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Activist scholar on racism

Black activist and author of “The Truth That Never Hurts: Writings on Race, Gender, and Freedom,” Barbara Smith said last Thursday that students who take women’s studies courses best understand issues of racism.

Recalling her own experience in a group fighting toward racial equality post Sept. 11, Smith said that she found those who best understood the reasons behind the multiracial peace movement were a core of younger people, recent graduates who had taken women’s studies courses.

“They all got it,” she said. “It showed that their exposure to those ideas made them that much more open than even my peers [who had been through] Vietnam, and these weren’t just racially diverse people, they were white as well.”

With an audience of about 50 women , Smith briefed audience members about the effects of various U.S. government defense strategies, and how race factors into them. Smith noted that in order to truly understand world issues today, we must realize the role that racism holds in our society.

“Often the organization in communities of color is not seen as part of the movement of peace. And it shouldn’t be that way,” she said.

“If we’re all working towards justice then we need to overcome our differences.”

Recounting her reaction to Smith’s speech, Sophomore Alix Jerinic noted that although she isn’t part of a racial minority she nonetheless understood Smith’s message.

“Some parts of the speech definitely challenged me and forced me to think about things as a white person,” said Jerinic.

“There are very strong similarities between white and male privilege. Unfortunately, I do believe some feminists and women’s activists are still very resistant to dealing with racial issues.”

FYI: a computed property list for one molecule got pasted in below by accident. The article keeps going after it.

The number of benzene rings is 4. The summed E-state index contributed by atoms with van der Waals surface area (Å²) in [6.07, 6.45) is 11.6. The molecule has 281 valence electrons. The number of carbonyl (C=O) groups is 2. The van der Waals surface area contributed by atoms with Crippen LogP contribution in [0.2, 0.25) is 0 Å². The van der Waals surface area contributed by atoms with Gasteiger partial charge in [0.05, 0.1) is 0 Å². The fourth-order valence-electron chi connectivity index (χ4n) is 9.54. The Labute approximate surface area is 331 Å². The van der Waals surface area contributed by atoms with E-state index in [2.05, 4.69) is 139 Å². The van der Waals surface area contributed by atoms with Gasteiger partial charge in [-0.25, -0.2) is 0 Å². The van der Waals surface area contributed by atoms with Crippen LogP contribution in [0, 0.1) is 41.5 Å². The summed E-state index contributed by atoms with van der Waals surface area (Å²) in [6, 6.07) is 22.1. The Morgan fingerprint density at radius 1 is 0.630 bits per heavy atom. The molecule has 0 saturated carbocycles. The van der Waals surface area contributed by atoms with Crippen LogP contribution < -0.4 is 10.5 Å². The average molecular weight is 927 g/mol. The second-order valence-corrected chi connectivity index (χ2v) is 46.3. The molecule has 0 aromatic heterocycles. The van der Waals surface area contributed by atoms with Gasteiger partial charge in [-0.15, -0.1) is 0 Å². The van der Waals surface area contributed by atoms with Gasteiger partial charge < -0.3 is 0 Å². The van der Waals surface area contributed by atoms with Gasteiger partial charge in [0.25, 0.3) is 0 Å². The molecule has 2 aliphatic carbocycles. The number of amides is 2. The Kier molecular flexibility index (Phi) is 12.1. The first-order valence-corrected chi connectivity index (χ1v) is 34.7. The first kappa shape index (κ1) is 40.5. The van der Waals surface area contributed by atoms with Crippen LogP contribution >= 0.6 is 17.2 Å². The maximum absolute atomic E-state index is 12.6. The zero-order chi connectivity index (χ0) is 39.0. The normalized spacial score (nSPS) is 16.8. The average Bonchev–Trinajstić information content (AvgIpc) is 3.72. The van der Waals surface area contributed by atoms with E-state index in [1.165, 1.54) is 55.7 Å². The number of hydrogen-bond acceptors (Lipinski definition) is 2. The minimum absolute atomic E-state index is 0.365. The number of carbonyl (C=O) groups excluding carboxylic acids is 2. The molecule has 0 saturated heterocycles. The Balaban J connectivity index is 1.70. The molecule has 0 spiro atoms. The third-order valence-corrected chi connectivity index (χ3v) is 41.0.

However, not all women in the audience felt that feminist viewpoints could be used to understand the struggles of racial inequality.

Junior and exchange student Kyoko Satomi appreciated the message of the importance behind understanding race issues in order to combat war and terrorist actions. But she did not agree that those who are

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xposed to women’s studies courses are best able to approach such issues.

“There have been huge gaps between white feminist and the other feminists of color. [And] there is inequality between men and women. However, feminism and race are two different concepts,” she said.

In addition to her prepared notes, Smith read from War Times, a local Bay Area newspaper, about the effects of our governments’ policies. She noted that minorities are being attacked, by initiatives such as the Aviation and Transportation Security Act, the U.S. A. PATRIOT Act, and the Enhanced Border Security and Visa Entry Reform Act, which target and are being used to detain immigrants.

“Terrorism, that hold all term,” she said, has allowed our administration to legitimize racial profiling, create anti-immigrant initiatives, and perform attacks on our civil liberties.

Speaking at an all women’s college was nothing new to Smith who is a graduate of Mt. Holyoke. For the past 20 years, she has been publishing literary and social criticism. The co-founder of Kitchen Table: Women of Color Press, Smith is a prominent voice on the topic of black feminism and the black lesbian experience.

According to Marilyn Humphries, Black Lavender Resources, “Barbara Smith has played a groundbreaking role in opening up a national cultural and political dialogue about the intersections of race, class, sexuality, and gender.”